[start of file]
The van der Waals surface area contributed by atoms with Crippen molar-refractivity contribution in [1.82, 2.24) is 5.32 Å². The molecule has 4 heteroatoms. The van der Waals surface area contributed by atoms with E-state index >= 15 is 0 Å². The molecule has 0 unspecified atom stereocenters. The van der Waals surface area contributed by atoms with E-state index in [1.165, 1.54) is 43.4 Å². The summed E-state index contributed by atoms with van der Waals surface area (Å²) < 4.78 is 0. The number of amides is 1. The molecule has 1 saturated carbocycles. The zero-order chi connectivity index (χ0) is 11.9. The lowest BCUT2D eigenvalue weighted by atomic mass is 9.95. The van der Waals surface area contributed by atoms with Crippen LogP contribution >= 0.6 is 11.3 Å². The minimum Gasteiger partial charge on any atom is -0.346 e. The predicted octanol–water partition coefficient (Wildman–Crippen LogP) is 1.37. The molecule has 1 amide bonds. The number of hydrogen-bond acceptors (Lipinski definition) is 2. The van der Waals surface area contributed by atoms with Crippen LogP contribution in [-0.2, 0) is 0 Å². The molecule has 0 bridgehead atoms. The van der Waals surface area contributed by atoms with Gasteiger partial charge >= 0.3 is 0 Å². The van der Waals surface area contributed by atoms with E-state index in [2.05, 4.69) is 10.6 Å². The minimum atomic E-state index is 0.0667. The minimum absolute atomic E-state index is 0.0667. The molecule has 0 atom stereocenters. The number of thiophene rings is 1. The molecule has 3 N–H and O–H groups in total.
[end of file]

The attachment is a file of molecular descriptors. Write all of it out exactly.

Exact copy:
The van der Waals surface area contributed by atoms with Crippen molar-refractivity contribution in [1.82, 2.24) is 5.32 Å². The molecule has 4 heteroatoms. The van der Waals surface area contributed by atoms with E-state index >= 15 is 0 Å². The molecule has 0 unspecified atom stereocenters. The van der Waals surface area contributed by atoms with E-state index in [1.165, 1.54) is 43.4 Å². The summed E-state index contributed by atoms with van der Waals surface area (Å²) < 4.78 is 0. The number of amides is 1. The molecule has 1 saturated carbocycles. The zero-order chi connectivity index (χ0) is 11.9. The lowest BCUT2D eigenvalue weighted by atomic mass is 9.95. The van der Waals surface area contributed by atoms with Crippen LogP contribution >= 0.6 is 11.3 Å². The minimum Gasteiger partial charge on any atom is -0.346 e. The predicted octanol–water partition coefficient (Wildman–Crippen LogP) is 1.37. The molecule has 1 amide bonds. The number of hydrogen-bond acceptors (Lipinski definition) is 2. The van der Waals surface area contributed by atoms with Crippen LogP contribution in [-0.2, 0) is 0 Å². The molecule has 0 bridgehead atoms. The van der Waals surface area contributed by atoms with Gasteiger partial charge >= 0.3 is 0 Å². The van der Waals surface area contributed by atoms with E-state index in [2.05, 4.69) is 10.6 Å². The minimum atomic E-state index is 0.0667. The minimum absolute atomic E-state index is 0.0667. The molecule has 0 atom stereocenters. The number of thiophene rings is 1. The molecule has 3 N–H and O–H groups in total.